Welcome to October! Let’s kick off the month with some quotes…
From a 2008 Jezebel post about about celebrity baby names:
To try to find out if celebrity kids can outrun their ridiculous names, MSNBC turns to Peaches Geldof, the celebutante who, in 2006, claimed, “I hate ridiculous names, My weird name has haunted me all my life.” Apparently, Peaches has made peace with her wacky moniker over the past few years, recently telling a reporter “It haunted me in my youth, but now I like it. I always got teased about it at primary school, being named after a fruit. Now people find it appealing. I like my name. I think it’s sexy and unusual.”
From a recent article in the Akron Beacon Journal about rookie football player Isaiah Thomas:
Thomas, 6-foot-5 and 266 pounds, was named after the Hall of Fame basketball player Isiah Thomas. The Detroit Pistons star was his father’s favorite player and his mother loved the name because of what it represents in the Bible.
His dad wanted Thomas to be a basketball player, and Thomas said he won two state championships at Memorial High School in Tulsa. But there was never any debate over which sport Thomas would play.
From the 2004 article “A Real Gem: Pop artist Ruby Mazur leads charmed life in LV” in the Las Vegas Sun:
Classic rock is pouring through Mazur’s spacious home, his 250-pound Newfoundland, Zeus, is circling the commotion and the artist’s 16-year-old twin sons, Cezanne and Miro, visiting from Vienna, are glancing over with a smile.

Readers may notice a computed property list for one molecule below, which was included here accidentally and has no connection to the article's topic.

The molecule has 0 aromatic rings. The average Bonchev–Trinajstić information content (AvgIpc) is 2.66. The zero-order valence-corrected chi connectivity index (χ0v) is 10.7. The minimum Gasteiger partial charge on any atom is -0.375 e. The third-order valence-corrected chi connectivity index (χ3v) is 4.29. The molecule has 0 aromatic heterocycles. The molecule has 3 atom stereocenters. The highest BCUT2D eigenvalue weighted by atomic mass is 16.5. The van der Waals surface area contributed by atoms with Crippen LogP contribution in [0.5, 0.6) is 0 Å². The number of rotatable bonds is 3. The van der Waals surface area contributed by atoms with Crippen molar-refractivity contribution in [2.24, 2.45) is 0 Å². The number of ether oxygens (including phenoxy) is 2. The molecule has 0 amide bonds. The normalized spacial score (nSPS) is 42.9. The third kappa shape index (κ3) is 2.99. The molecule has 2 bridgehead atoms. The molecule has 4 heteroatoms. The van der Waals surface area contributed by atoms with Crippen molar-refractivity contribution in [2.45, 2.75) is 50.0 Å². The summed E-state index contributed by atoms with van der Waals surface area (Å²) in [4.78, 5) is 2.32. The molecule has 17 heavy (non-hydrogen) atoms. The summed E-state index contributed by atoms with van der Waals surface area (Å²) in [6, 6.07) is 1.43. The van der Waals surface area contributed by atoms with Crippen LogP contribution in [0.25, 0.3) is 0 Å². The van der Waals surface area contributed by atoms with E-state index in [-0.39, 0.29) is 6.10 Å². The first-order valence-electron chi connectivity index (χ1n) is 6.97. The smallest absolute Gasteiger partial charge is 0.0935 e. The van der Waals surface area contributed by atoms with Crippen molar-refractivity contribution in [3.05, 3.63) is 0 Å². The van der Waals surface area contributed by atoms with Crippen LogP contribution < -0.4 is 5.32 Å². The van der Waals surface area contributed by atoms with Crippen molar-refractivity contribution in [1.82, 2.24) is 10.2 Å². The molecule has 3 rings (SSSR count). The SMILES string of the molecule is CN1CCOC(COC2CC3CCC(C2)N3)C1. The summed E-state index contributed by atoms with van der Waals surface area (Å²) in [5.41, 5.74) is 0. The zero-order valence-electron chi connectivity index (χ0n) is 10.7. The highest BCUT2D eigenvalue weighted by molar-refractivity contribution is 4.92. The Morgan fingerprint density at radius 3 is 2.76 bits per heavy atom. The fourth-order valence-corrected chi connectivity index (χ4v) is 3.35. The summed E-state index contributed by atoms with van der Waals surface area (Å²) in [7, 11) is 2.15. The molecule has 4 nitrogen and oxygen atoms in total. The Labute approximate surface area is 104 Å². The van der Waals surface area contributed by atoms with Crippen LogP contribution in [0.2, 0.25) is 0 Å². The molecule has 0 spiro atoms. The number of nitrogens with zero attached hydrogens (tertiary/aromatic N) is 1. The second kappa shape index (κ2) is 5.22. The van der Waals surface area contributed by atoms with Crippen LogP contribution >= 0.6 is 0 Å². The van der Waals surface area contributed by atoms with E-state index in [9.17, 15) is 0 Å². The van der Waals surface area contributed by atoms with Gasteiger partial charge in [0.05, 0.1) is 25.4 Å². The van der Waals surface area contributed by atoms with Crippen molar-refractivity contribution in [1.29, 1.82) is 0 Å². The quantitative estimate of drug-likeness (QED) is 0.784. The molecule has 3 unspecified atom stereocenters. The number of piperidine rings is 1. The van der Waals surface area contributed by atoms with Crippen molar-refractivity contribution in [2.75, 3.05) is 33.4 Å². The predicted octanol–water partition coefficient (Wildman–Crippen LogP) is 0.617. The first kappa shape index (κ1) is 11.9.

Now living in the golfing community of Rhodes Ranch, Mazur can sit back and scan his past and future. Two of his children — 18-year-old son Matisse and his daughter, actress and model Monet Mazur — are grown.
[Mazur, whose children are named after four famous artists — just like the Ninja Turtles, coincidentally — designed the cover art for thousands of albums during the 1970s.]
From a 2015 article about Anglo-Saxon personal names in History Today:
In the century before the Conquest, Scandinavian names had become so common in some areas that, not only had names such as Toki and Gyða been incorporated into the naming stock, but hybrid names had developed, creating truly Anglo-Scandinavian names, like Ælfcytel (combining Old English Ælf-, ‘elf’, and Old Norse -kettill, ‘cauldron’).
[This source also made an appearance in quotes #110.]
A name-change story (contributed by a Texas woman named Melanie) from a recent Washington Post article about changing babies’ names:
We named our second daughter Francisca. We called to tell my parents. My mother, who sounded disappointed, asked, “What was your second choice?” We told her Amelia. Mom told us that Amelia was her mother’s sister’s name. We said that was nice and moved on to calling other relatives. When we called my sister in law and told her we named our daughter Francisca, she said, “That’s funny, I had a dream you named the baby Amelia.” So right then the baby’s name was changed to Amelia.
Basketball star Wardell Stephen Curry II is typically addressed as Stephen (pronounced STEFF-in) or Steph (steff), but…
If you really, really know me, and you want to get under my skin a little bit, you go with Wardell. So there’s three options there. There’s Stephen, which is — I kind of know what the relationship is. If you go Wardell, that means we go way back.
Speaking of Steph Curry’s name…in 2013, the then-up-and-coming the Golden State player signed an endorsement deal with Under Armour instead of Nike in part because of a pair of name-related blunders:
The pitch meeting, according to Steph’s father Dell, who was present, kicked off with one Nike official accidentally addressing Stephen as “Steph-on” […] “I heard some people pronounce his name wrong before,” says Dell Curry. “I wasn’t surprised. I was surprised that I didn’t get a correction.”
It got worse from there. A PowerPoint slide featured Kevin Durant’s name, presumably left on by accident, presumably residue from repurposed materials. “I stopped paying attention after that,” Dell says. Though Dell resolved to “keep a poker face,” throughout the entirety of the pitch, the decision to leave Nike was in the works.
For more quotes about names, check out the name quotes category.